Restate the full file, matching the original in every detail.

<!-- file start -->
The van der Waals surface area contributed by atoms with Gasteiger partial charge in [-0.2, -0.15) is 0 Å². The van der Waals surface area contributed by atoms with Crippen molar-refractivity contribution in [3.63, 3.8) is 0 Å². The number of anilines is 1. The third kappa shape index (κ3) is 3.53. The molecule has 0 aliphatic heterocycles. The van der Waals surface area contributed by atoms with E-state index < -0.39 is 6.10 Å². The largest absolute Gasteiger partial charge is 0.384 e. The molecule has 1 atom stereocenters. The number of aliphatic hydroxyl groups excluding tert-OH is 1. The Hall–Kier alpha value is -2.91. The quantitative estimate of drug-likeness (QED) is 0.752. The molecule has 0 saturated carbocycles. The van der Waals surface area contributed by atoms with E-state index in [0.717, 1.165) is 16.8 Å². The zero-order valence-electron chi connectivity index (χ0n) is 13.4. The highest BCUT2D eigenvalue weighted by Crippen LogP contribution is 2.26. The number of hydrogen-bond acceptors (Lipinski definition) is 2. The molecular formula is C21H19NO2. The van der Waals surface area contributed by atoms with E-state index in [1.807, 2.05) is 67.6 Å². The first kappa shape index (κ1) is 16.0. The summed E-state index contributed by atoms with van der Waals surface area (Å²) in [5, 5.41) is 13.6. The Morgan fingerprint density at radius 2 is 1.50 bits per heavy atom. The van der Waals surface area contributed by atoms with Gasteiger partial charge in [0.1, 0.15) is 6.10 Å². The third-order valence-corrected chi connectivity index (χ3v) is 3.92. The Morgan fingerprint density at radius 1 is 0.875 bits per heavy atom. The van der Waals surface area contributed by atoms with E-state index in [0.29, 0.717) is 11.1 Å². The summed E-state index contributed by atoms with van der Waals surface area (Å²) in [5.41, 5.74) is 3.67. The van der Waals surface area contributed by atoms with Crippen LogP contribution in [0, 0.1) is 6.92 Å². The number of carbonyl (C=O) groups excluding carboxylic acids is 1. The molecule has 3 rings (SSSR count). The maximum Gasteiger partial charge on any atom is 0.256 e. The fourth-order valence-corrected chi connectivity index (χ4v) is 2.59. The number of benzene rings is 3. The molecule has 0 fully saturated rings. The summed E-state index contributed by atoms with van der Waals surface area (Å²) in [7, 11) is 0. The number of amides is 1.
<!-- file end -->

The van der Waals surface area contributed by atoms with Gasteiger partial charge in [-0.2, -0.15) is 0 Å². The van der Waals surface area contributed by atoms with Crippen molar-refractivity contribution in [3.63, 3.8) is 0 Å². The number of anilines is 1. The third kappa shape index (κ3) is 3.53. The molecule has 0 aliphatic heterocycles. The van der Waals surface area contributed by atoms with E-state index < -0.39 is 6.10 Å². The largest absolute Gasteiger partial charge is 0.384 e. The molecule has 1 atom stereocenters. The number of aliphatic hydroxyl groups excluding tert-OH is 1. The Hall–Kier alpha value is -2.91. The quantitative estimate of drug-likeness (QED) is 0.752. The molecule has 0 saturated carbocycles. The van der Waals surface area contributed by atoms with E-state index in [0.717, 1.165) is 16.8 Å². The zero-order valence-electron chi connectivity index (χ0n) is 13.4. The highest BCUT2D eigenvalue weighted by Crippen LogP contribution is 2.26. The number of hydrogen-bond acceptors (Lipinski definition) is 2. The molecular formula is C21H19NO2. The van der Waals surface area contributed by atoms with E-state index in [1.807, 2.05) is 67.6 Å². The first kappa shape index (κ1) is 16.0. The summed E-state index contributed by atoms with van der Waals surface area (Å²) in [5, 5.41) is 13.6. The Morgan fingerprint density at radius 2 is 1.50 bits per heavy atom. The van der Waals surface area contributed by atoms with Gasteiger partial charge in [0.1, 0.15) is 6.10 Å². The third-order valence-corrected chi connectivity index (χ3v) is 3.92. The Morgan fingerprint density at radius 1 is 0.875 bits per heavy atom. The van der Waals surface area contributed by atoms with E-state index in [0.29, 0.717) is 11.1 Å². The summed E-state index contributed by atoms with van der Waals surface area (Å²) in [5.41, 5.74) is 3.67. The van der Waals surface area contributed by atoms with Crippen LogP contribution in [0, 0.1) is 6.92 Å². The number of carbonyl (C=O) groups excluding carboxylic acids is 1. The molecule has 3 rings (SSSR count). The maximum Gasteiger partial charge on any atom is 0.256 e. The fourth-order valence-corrected chi connectivity index (χ4v) is 2.59. The number of benzene rings is 3. The molecule has 0 fully saturated rings. The summed E-state index contributed by atoms with van der Waals surface area (Å²) in [7, 11) is 0. The number of amides is 1.